Gabion Retaining Walls

Gabion is a wall-building technology that dates back thousands of years. This unusual term comes from the Italian word “cage,” which characterizes the wall’s fundamental construction. The cage is made of wire or wire mesh that is filled with stones or debris and does not require any construction or specialized work.

Cages were originally built of braided willow wattle, which looks like a big basket. These were built to shield soldiers or artillery in ancient wartime circumstances up until the American Civil War. Gabion walls are making a resurgence as a green alternative to rock, using crushed recycled concrete and other waste materials instead.

Gabion walls are structurally unique, allowing them to be built in nearly any configuration due to the materials’ flexibility. They were originally utilized as retaining walls in conjunction with waterways, and they may now be quite important to coastal and riverbank residences. The gabion wall works to keep banks and soil layers together with a single, somewhat flexible mass of enormous weight when there is a risk of heavy flood. A gabion retaining wall may move with the ground to maintain its integrity despite the ravages of rapidly running water, unlike block or concrete, which is solid construction. These are less vulnerable to eroding and are commonly employed in bank and shore protection.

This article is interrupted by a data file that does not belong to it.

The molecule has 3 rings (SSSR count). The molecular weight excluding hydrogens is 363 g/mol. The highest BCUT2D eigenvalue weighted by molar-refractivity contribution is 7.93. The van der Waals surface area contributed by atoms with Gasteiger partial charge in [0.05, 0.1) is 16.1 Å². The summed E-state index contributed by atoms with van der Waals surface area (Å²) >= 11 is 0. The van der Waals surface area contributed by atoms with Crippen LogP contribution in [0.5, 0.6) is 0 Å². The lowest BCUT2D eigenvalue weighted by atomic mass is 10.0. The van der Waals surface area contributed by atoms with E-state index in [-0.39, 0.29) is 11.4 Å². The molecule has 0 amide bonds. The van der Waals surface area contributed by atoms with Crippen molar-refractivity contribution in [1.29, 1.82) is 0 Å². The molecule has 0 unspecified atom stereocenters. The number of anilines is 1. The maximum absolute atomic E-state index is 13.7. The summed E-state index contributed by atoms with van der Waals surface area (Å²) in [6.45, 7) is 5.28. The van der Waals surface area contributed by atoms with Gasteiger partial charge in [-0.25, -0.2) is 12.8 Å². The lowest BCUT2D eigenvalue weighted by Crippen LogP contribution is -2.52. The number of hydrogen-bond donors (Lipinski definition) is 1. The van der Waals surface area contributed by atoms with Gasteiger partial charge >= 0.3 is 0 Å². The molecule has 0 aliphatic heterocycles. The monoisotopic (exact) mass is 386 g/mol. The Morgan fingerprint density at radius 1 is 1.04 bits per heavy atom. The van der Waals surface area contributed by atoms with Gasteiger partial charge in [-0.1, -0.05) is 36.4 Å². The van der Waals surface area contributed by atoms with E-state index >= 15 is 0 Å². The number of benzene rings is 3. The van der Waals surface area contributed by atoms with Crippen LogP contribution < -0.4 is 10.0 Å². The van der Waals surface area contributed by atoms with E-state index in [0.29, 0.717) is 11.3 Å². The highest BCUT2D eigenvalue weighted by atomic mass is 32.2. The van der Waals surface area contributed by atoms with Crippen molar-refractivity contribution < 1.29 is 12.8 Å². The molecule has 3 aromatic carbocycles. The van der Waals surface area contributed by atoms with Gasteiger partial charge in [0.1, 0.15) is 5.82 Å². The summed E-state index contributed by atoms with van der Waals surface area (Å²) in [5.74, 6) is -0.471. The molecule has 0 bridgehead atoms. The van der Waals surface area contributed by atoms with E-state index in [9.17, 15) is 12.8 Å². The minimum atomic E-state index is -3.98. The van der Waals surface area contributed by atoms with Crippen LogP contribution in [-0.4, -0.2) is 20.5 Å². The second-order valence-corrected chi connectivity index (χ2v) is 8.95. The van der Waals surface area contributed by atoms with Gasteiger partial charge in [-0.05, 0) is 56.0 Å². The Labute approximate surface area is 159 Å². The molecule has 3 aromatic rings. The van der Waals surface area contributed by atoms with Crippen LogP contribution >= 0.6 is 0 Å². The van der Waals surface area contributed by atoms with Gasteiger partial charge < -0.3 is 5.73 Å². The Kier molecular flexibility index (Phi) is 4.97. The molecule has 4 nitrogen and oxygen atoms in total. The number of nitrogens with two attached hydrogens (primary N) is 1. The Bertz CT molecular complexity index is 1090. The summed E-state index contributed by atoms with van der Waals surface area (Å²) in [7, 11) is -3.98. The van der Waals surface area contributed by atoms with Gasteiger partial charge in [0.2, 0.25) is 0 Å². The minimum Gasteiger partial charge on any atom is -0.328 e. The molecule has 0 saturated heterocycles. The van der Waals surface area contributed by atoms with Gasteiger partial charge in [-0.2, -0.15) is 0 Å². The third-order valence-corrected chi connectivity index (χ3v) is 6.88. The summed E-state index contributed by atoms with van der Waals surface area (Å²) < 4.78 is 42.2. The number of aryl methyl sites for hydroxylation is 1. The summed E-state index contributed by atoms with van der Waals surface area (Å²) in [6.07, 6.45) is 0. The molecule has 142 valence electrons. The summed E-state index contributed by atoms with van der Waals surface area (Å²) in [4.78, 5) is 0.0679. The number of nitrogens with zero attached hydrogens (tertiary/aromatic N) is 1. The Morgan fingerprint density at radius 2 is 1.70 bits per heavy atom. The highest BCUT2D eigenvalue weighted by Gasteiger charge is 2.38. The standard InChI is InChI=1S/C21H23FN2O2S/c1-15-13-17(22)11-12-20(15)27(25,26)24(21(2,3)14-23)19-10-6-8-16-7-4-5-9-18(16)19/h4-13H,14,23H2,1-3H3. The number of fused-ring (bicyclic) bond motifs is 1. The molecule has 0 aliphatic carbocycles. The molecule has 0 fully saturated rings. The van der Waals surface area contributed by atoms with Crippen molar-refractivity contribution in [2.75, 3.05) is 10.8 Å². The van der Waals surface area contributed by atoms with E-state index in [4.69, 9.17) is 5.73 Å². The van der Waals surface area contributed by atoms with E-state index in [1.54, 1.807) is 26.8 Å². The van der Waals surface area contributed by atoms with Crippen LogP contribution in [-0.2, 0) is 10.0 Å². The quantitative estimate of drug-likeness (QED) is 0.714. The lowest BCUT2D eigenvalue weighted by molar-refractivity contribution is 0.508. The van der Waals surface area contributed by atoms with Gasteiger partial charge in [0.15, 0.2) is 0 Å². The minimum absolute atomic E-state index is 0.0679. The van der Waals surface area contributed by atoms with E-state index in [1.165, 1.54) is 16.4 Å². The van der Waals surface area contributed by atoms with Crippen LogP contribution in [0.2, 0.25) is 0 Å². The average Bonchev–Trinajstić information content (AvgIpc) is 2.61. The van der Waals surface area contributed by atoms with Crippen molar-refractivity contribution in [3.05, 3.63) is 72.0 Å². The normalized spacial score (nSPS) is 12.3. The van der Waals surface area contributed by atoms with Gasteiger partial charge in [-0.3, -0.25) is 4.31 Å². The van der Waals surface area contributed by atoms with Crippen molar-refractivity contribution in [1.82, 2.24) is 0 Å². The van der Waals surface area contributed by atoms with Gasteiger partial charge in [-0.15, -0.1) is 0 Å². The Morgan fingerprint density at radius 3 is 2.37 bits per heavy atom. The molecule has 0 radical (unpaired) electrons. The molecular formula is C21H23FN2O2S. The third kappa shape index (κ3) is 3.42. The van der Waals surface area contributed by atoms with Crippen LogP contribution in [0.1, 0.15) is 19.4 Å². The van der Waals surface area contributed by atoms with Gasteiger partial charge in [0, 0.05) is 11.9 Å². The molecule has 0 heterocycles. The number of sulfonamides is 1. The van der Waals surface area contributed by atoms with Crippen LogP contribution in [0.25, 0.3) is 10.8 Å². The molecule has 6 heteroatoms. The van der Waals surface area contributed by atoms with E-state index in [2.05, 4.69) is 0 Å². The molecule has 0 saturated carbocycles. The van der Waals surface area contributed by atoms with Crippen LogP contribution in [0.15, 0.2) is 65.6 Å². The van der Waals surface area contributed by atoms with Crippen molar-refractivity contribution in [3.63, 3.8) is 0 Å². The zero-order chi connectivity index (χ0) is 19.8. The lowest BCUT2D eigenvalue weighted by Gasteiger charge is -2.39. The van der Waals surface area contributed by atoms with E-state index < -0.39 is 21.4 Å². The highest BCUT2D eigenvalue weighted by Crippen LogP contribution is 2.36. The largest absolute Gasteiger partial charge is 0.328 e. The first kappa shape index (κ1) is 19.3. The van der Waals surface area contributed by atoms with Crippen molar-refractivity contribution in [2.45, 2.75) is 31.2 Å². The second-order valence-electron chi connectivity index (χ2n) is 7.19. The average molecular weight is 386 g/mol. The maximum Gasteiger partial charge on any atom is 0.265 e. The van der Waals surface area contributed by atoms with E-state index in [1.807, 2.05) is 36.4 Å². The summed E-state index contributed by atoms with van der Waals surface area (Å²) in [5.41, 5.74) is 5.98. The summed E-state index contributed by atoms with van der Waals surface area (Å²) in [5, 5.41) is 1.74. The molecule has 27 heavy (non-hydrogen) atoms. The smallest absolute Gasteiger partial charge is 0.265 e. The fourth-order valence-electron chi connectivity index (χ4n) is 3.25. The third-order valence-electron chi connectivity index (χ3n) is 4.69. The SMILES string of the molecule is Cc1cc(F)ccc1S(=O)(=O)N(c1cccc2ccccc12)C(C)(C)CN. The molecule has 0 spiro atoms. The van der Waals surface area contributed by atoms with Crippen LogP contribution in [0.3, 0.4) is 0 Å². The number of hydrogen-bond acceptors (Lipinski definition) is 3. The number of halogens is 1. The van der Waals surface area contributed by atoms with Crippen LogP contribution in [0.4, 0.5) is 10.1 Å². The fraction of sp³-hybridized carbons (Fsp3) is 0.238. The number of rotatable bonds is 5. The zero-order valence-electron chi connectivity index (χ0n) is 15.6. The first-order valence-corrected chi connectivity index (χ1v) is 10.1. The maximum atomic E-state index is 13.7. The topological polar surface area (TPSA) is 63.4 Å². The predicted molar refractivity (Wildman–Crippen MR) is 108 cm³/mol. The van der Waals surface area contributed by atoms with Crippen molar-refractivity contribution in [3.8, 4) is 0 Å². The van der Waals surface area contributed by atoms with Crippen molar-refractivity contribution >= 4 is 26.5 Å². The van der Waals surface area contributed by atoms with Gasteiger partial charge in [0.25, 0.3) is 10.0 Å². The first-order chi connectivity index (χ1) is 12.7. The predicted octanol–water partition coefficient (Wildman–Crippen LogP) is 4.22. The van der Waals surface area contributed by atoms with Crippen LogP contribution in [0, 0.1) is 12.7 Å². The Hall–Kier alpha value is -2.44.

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Garbion Retaining Walls in Backyard - Hammer Excavations

A Greener Retaining Wall Method

Gabion retaining walls are a green solution to bank erosion since they are made of recycled concrete. Their flaw is the wire basket’s durability, which can rust away if exposed to the correct temperatures. Retaining wall builders can now make the structures last longer thanks to advances in wire technology, coatings, and other materials.

A Gabion Wall Will Mould Into The Landscape

At first glance, a gabion retaining wall appears to be a more porous construction, allowing runoff to flow freely rather than being pushed around the end of a solid wall. With each passing year, earth particles push their way into the cracks between the debris, making them more solid. Because of the soil accumulation in surface gaps, they are ideal for landscaping because they can support plant life. Older gabions can support a thriving colony of native plant volunteers who prefer the higher places to cliff-face nooks and crevices. In a natural plant community, a gabion left to colonization might essentially vanish over time.

Gabions can also be used with decorative plants to create a live retaining wall that is less obtrusive than concrete or block. Plant roots, which bind the stones together and may one day keep the wall in place, can help the wall last for decades. However, sedimentation will occur as a result of water flowing through the gabion early in its existence. Because of this issue, they are frequently ruled out for domestic use.

Gabion retaining walls can be built in steps or in a long, flexible sloping curve, but they all have a noticeable batter. The lowest tier requires a large amount of ground plane, which limits its use on locations with limited space. When the room is available, this is a more cost-effective option, especially when recycled or locally sourced fill is employed. Gabion walls, in fact, maybe a great fit for local landscaping rocks, resulting in a more visually cohesive design.

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